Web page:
As regular readers of this blog will know, I am a fan of dialogue mapping,  a conversation mapping technique pioneered by Jeff Conklin. Those unfamiliar with the technique will find a super-quick introduction here.  Dialogue mapping uses a visual notation called issue based information system (IBIS) which I have described in detail in this post.  IBIS was invented by Horst Rittel as a means to capture and clarify facets of   wicked problems – problems that are hard to define, let alone solve.  However, as I discuss in the paper, the technique also has utility in the much more mundane day-to-day business of managing projects.

In essence, IBIS provides a means to capture questions,  responses to questions and arguments for and against those responses. This, coupled with the fact that it is easy to use, makes it eminently suited to capturing conversations in which issues are debated and resolved. Dialogue mapping is therefore a great way to surface options, debate them and reach a “best for group” decision in real-time. The technique thus has many applications in organizational settings. I have used it regularly in project meetings, particularly those in which critical decisions regarding design or approach are being discussed.

Early last year I used the technique to kick-start a data warehousing initiative within the organisation I work for. In the paper I use this experience as a case-study to illustrate some key aspects and features of dialogue mapping that make it useful in project discussions.  For completeness I also discuss why other visual notations for decision and design rationale don’t work as well as IBIS for capturing conversations in real-time. However, the main rationale for the paper is to provide a short,  self-contained introduction to the technique via a realistic case-study.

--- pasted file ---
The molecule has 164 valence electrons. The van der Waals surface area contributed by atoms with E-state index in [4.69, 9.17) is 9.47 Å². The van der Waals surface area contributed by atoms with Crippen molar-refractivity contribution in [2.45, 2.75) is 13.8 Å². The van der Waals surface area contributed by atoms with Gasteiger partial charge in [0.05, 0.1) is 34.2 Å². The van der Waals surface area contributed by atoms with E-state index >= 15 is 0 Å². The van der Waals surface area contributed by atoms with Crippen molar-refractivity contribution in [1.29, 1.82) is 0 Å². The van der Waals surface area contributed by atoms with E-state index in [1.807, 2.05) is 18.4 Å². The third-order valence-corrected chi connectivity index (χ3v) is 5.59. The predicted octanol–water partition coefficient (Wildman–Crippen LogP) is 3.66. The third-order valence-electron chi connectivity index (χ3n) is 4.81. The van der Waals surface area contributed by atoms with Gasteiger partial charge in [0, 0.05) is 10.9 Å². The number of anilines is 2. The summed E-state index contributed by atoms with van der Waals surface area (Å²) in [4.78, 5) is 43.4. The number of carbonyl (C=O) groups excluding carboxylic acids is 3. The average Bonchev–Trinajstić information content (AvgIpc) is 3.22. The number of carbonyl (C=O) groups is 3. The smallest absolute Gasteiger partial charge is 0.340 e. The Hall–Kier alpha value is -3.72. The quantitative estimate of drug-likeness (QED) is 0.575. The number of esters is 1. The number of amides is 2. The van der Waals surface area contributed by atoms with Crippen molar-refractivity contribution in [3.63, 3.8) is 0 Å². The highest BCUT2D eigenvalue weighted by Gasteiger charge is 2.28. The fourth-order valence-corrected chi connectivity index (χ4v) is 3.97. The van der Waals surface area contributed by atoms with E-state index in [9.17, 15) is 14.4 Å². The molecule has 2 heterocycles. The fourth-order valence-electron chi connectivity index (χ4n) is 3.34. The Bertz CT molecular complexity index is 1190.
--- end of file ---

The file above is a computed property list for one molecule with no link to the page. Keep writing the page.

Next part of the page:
Most project managers would have had to confront questions such as “what approach should we take to solve this problem?” in situations where there is not enough information to make a sound decision. In such situations, the only recourse one has is to dialogue – to talk it over with the team, and thereby reach a shared understanding of the options available. More often than not, a  consensus decision emerges from such dialogue.  Such a decision would be based on the collective knowledge of the team, not just that of an individual.  Dialogue mapping provides a means to get to such a collective decision.